As has been the case in pretty much every issue we’ve produced since coming on the scene last year, several stories in this month’s issue highlight an interesting contrast that can be found at a lot of club and resort properties these days.
At the same time that much of the stuffiness is being taken out of the business as it becomes more casual and family-oriented (see “No Jacket Required,” pg. 24), there’s a strong movement to button down operations and have club and resort managers bring more business discipline and acumen to their areas of responsibility (see “Buy the Numbers,” pg. 12, and “Much More Than Turfgrass,” pg. 48, in addition to our cover story on Congressional Country Club, pg. 14).
To me, these two trends aren’t at odds at all, and in fact have a clear connection: both represent changes that properties must make to respond to the competitive forces now at play in today’s club and resort market.
But some managers, particularly in private settings, still seem uptight about showing their business sides, even as they’re being encouraged to do so and their working environments are becoming more relaxed.
For example, I now regularly read dozens of different clubs’ newsletters. But rarely do I see any with articles that include in-depth, cogent reports related to the business of the club. Most of the “commentaries” from GMs and department heads avoid hard facts, or frank discussions about how members can help the club meet its financial goals, or even any horn-tooting about notable successes. Instead, everything is kept on a very benign and superficial level.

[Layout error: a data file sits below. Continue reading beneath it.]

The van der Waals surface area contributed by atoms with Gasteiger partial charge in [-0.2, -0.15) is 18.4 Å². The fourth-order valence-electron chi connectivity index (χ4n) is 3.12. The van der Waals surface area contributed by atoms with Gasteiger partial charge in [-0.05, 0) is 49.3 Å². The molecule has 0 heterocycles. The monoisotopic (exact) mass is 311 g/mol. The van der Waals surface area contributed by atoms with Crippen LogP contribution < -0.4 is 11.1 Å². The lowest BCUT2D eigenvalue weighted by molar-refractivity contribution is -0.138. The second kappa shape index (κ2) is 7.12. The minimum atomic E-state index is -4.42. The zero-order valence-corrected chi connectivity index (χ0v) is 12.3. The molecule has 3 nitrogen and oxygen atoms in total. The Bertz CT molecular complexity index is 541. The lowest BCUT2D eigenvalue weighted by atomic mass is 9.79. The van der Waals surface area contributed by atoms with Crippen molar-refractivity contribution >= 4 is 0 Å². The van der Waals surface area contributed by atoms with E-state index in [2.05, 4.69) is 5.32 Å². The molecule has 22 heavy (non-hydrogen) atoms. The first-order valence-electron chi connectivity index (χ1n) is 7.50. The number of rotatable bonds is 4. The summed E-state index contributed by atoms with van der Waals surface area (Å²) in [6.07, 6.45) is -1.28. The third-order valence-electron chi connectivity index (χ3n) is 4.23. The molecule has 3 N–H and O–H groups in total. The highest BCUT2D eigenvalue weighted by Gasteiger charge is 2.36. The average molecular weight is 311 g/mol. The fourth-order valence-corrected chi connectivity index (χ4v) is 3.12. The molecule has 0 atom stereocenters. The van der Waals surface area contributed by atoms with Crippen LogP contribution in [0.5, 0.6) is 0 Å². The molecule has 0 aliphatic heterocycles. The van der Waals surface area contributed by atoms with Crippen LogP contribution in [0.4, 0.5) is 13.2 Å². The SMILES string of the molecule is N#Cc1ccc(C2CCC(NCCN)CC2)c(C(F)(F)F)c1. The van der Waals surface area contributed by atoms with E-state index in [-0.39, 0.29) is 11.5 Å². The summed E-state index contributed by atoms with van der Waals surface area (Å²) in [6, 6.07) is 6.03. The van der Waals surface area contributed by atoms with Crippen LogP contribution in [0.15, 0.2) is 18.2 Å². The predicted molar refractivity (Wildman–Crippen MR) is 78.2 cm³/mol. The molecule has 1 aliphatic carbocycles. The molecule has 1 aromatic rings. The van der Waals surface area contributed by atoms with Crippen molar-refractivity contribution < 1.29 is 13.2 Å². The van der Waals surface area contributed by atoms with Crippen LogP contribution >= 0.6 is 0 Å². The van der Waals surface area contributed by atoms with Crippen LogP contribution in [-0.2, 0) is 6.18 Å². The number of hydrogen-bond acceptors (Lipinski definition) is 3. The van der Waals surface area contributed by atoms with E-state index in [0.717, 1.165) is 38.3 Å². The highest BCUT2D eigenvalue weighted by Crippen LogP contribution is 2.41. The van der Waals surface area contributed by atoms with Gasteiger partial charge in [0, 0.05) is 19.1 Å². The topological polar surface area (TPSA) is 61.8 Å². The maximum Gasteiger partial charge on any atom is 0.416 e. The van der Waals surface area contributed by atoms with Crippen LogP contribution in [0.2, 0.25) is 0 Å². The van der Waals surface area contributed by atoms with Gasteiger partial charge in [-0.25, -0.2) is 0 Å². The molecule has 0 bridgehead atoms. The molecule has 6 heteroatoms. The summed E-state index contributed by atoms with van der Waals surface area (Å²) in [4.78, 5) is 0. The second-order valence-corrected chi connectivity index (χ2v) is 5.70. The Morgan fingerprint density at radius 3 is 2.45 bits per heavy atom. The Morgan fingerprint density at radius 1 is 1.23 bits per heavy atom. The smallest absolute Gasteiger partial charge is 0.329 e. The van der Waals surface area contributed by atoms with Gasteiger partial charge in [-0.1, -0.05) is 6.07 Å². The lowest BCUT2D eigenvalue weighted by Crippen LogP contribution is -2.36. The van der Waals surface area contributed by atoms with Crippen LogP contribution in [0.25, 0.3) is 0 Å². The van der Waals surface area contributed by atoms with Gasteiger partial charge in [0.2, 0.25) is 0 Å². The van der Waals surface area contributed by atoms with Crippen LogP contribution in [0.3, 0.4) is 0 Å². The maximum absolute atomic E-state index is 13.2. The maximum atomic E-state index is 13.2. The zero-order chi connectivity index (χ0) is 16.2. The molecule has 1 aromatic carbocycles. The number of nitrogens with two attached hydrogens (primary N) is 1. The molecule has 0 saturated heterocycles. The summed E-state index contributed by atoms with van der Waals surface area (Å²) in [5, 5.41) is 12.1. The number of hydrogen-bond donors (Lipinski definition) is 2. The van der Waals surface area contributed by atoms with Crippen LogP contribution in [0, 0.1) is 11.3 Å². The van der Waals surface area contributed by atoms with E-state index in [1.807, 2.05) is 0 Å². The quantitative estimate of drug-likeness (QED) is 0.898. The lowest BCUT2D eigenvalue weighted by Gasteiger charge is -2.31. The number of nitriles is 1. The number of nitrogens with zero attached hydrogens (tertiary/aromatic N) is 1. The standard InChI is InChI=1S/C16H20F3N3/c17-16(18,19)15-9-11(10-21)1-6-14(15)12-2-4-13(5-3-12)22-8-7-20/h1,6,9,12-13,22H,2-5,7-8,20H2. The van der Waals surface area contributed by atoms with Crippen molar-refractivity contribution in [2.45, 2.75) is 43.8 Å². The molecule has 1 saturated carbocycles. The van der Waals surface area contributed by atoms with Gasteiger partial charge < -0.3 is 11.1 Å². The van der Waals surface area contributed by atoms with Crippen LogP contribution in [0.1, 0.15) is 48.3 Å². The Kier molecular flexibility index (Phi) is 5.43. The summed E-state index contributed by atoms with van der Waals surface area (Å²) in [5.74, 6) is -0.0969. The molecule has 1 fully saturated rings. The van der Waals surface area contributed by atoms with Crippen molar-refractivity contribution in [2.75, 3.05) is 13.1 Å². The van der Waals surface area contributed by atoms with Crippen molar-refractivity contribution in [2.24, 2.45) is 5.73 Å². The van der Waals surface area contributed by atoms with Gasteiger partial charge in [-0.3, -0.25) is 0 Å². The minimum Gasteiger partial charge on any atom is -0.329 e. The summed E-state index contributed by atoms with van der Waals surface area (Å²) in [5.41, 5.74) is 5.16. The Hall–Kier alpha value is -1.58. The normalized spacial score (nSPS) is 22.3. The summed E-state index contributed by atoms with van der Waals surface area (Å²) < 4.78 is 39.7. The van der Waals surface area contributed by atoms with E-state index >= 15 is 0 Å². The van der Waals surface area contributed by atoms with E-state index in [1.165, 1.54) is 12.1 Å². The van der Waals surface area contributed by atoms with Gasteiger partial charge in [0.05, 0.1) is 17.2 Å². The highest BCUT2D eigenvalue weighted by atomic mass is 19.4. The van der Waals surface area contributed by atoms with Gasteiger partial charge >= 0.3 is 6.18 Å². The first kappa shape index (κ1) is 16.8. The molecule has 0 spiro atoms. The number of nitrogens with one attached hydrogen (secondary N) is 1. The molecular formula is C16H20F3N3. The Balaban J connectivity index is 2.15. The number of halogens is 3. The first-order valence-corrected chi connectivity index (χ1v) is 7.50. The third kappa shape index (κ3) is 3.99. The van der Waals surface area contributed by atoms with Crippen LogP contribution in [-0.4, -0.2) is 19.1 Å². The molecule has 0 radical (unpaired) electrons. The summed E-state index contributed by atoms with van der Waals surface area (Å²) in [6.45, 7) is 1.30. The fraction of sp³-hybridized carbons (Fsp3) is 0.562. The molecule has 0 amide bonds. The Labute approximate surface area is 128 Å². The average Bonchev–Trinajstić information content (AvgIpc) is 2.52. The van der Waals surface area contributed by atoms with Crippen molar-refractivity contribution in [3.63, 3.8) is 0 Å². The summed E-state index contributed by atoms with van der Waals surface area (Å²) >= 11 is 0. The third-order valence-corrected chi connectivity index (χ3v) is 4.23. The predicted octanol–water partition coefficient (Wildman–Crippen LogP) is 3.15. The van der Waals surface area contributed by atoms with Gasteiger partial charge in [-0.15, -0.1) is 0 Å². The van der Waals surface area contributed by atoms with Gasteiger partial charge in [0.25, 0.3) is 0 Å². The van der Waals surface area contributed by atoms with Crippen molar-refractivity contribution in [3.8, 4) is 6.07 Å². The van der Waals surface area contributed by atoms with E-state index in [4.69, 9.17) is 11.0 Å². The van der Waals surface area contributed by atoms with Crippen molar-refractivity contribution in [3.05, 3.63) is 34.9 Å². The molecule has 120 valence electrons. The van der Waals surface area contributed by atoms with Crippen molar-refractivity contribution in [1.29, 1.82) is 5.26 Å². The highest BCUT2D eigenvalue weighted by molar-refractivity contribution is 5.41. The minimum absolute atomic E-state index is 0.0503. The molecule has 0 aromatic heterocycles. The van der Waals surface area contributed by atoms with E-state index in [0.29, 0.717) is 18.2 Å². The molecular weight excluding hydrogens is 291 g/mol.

I’ve also been on properties when managers (and not just GMs) have been stopped by a member with a specific business-related question. Instead of seizing the opportunity to really show what they know, these managers generally seem uncomfortable-and I don’t get the sense that it’s just because I’m there.
Much of this, I think, may be rooted in many managers’ traditional hospitality and service training, where it was stressed that it’s unseemly to do more than exchange pleasantries in club environments, especially when the emphasis is supposed to be on getting away from business. Many managers have been taught to save the heavy stuff for private dealings with Board members or owners, or those boring cover letters for the year-end financial statements.
But as Tommy Witt points out so well in this issue’s “Super to Super” interview, what he learned in school only scratched the surface of what he’s now expected to know and do in his job.
And another clear trend that I’ve noticed, while talking to members of clubs, is how often this comment is now made: “Yeah, [the old manager] was a great [guy/gal], but absolutely clueless about how to run this place.”
So where job security and advancement is concerned, it appears it might not be a bad idea for managers to get a little less shy and private, and a little more casual, about getting down to business.